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"cooked batteries"

"cooked batteries"

Old 03-15-2007, 11:23 PM
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Everywhere I look people say be careful not to get batteries too hot when you make your own packs. Before it didnt matter but now that I actually want to build my own it has me worried.

Just how easy is it to "cook" a battery, and what exactly happens if this occurs? How can you tell if your battery is damaged? And if it is damaged is it reversible or do I have to throw it away and buy a new cell?
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Old 03-15-2007, 11:46 PM
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just get a 60 watt iron, and some patients, its VERY simple once u know how..... but just be as quick as u cn soldering, tin everything, and maybe practice b4 on wire or something
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Old 03-16-2007, 12:13 AM
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Heat is a battery's enemy. Soldering puts a lot of heat into the cell, and too much can cause permanent damage to it. The rule of thumb I've heard most is 8 seconds of heat max. Much more than that and the cells will get very hot, very quickly. Also only do one end at a time and let the cell cool completely before doing the other end.
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Old 03-16-2007, 02:36 AM
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Originally Posted by h4nsm0l3m4n
...and what exactly happens if this occurs? ...
i had an IB cell exploded, it fizzled out some smokes...i grabbed the pack...tossed outta room...turned my back and kaboom both cap ends and cell jacket were gone...only some wire mesh and black stains left
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Old 03-16-2007, 03:36 AM
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Originally Posted by KoE
i had an IB cell exploded, it fizzled out some smokes...i grabbed the pack...tossed outta room...turned my back and kaboom both cap ends and cell jacket were gone...only some wire mesh and black stains left
WOW!!!!!
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Old 03-16-2007, 05:49 AM
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e same thing happen in a local race in singapore.

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Old 03-16-2007, 07:11 AM
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I noticed in my older packs, the cells in the 'end' of pack, were the corally conectors go, are usually the first to die. I dont think it a is a coincidence that those are also the cells that get hotter when building (because it can be hard to solder those connectors properly and because i used to use a cheap iron).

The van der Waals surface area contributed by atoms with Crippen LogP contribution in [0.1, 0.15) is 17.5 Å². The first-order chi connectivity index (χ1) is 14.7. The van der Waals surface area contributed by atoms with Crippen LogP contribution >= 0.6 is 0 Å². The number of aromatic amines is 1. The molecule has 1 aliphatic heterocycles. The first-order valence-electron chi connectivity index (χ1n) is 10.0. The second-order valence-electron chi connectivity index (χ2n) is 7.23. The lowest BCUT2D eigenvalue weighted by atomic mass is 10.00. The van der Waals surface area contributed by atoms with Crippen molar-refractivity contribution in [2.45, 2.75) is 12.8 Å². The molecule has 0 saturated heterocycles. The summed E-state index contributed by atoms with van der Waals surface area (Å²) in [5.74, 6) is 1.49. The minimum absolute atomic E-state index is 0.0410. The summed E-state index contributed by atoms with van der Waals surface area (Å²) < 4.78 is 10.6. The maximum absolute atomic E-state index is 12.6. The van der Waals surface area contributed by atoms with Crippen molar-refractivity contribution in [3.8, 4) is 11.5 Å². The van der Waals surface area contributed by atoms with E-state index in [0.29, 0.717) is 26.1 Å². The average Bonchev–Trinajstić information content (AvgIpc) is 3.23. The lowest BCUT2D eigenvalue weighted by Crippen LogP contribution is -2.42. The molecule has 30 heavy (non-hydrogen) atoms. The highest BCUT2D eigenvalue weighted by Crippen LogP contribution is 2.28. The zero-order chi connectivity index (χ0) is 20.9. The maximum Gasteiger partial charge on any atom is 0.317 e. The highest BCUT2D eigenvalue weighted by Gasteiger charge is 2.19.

Given that said, i do believe that a good solder job, with a proper iron shouldnt put more temperature in a cell that what they are used to, at least in modified
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Old 03-16-2007, 07:26 AM
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Default building packs

I've built many a pack (although I am trying to switch to LIPO.) I use an 80 watt weller iron (sp80) that comes with a 1/4" tip (iron cost about $35.)

The iron is great for batteries because it has a large chisel tip. Because of the power of the iron, the solder flows almost instantly. It never takes any longer than 3-4 seconds to put any bar or corally connector on to the pack. On the downside, the iron is almost too big and powerful for everyday track use (I use connectors anyway.)

In terms of the corally connector, the best thing to do is to get someone or something to hold the tube in place. First put a little solder onto the end of cell. Next put solder onto the iron and put the tip at an angle onto one side of the tube so that the iron is touching the tube and the battery. Next wait about 2-3 seconds while applying solder to the other side. Once the solder flows, you are done. The key is to hold the tube in place while applying solder to the other side.

Using this iron, I have never had the battery get hot while soldering. I also use lead free solder, so with leaded solder, it should be even faster (lead solder flows faster and at a lower temperature.)

One more thing, when you solder batteries, make sure the area is ventilated. The easiest thing to do is to either solder outside, or put a small very weak fan that blows just behind the work area, or if you have one or will be doing a lot of batteries, wear a fume mask. (I use the fume mask and solder batteries outside, but I am a little anal about safety.)